I can fall twenty times, but I will always get back up.
"One of those days!"
"What does that even mean?"
Oh you know, nothing seems to go your way. Your good ideas seem to be washed down the drain. What you thought would be a hit, barely gets a reaction. Past experiences hinder forward movement. Someone's actions create an internal storm that just makes everything you've worked so hard to cultivate violently come crumbling down.
Meanwhile, you... well.... you feel like eating a pint of ice cream.
Did I stumble? Ummmm, I think it was more like I fell down three flights of stairs type of thing! While I didn't go get that pint of ice cream, I did have some Halloween candy instead!
Seriously though, I didn't let the outcomes of this week keep me down. I had a pep talk with someone I admire, I went online did some research on things that make my heart content, created my #CelebrateMonday newsletter, and went home to enjoy the evening with my daughters.
Today, I got up just as excited as I have been these past few weeks and attended another #EdCamp. I once again feel balanced and all is good in my universe. As I reflect on the events of this week, I realize that this is all part of the process.
In order to grow, you must experience failure. If you take the time to go over the reasons why things didn't go according to plan, to look at possible alternatives, to learn from your mistakes, you'll grow as both an individual and a professional.
How Can Teachers Fail Forward:
That's a great question! The trick to #failingfoward is taking risks! Don't worry about the what ifs! If you have an idea, execute it! If it doesn't work, tweak it! Last year, our district got these amazing new Smart TVs for our classrooms. I had no idea how to operate the device, let alone, effectively utilize it to enhance instruction. I didn't let the fear of letting my students know this stop me from using it. I looked at them and said "Dudes and Dudettes (that's my term of endearment for them), WE are going to learn to use the TV as part of our reading block instruction. Are you with me?" Needless to say, the kids were extremely excited to help me with this new learning experience.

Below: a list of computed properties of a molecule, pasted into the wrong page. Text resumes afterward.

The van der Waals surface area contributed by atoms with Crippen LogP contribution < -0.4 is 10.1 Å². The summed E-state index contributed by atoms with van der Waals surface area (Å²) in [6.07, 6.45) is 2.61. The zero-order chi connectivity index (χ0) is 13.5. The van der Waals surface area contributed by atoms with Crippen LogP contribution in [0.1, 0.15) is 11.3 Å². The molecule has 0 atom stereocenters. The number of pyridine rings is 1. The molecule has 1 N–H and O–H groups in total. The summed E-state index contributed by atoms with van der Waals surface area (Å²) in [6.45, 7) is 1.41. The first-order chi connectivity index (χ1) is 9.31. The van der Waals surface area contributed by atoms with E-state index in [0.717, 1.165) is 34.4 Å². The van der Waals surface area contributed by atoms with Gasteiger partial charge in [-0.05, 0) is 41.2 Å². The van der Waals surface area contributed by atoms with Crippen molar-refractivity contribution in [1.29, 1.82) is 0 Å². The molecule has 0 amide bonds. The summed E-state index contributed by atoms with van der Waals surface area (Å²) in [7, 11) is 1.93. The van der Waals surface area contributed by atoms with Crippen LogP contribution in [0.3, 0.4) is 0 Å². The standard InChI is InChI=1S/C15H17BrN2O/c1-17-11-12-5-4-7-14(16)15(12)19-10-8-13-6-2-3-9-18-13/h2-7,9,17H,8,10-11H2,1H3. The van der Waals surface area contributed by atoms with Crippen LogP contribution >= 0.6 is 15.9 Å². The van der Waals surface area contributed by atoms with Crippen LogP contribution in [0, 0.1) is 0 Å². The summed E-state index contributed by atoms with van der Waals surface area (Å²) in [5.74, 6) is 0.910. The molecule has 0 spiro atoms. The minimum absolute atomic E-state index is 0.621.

Was it difficult? Totally! I botched a couple of lessons because I managed to zoom into everything so many times. And, I can't tell you the number of times I forgot to use the overlay to be able to write. I didn't quit using the Smart TV though. I learned through trial and error. The cool thing about the whole process is that the children became my roadmap. They reminded me to push that button and to click on that link. Learning to use the Smart TV became a fun and interactive WHOLE group process. We all worked together.
So teachers, administrators, educators remembering that you are not alone is key. Engage your students, colleagues, partners in the learning process. Ask for help, clarification, and support when things are not clear. Find your tribe and rely on them.
Failing forward builds character and courage. It creates the resiliency necessary to persevere in difficult and uncomfortable situations. This is why they say that "all things are difficult before they are easy." I believe in myself and my ability to share my passion for educating with others. I can fall twenty times, but I will always get back up.
I am looking forward to next week!
Peace and love,
Elaine Mendez, after a decade of teaching is excited about being the Instructional Coach for Belleville Public Schools. She loves books, reading, and coordinating professional development for herself and others. Additionally, she is very passionate about creating learning environments where students are free to take risks, speak up, and make connections to the world around them. We invite you to continue to follow her stories at http://thepurposefulcoach.blogspot.com/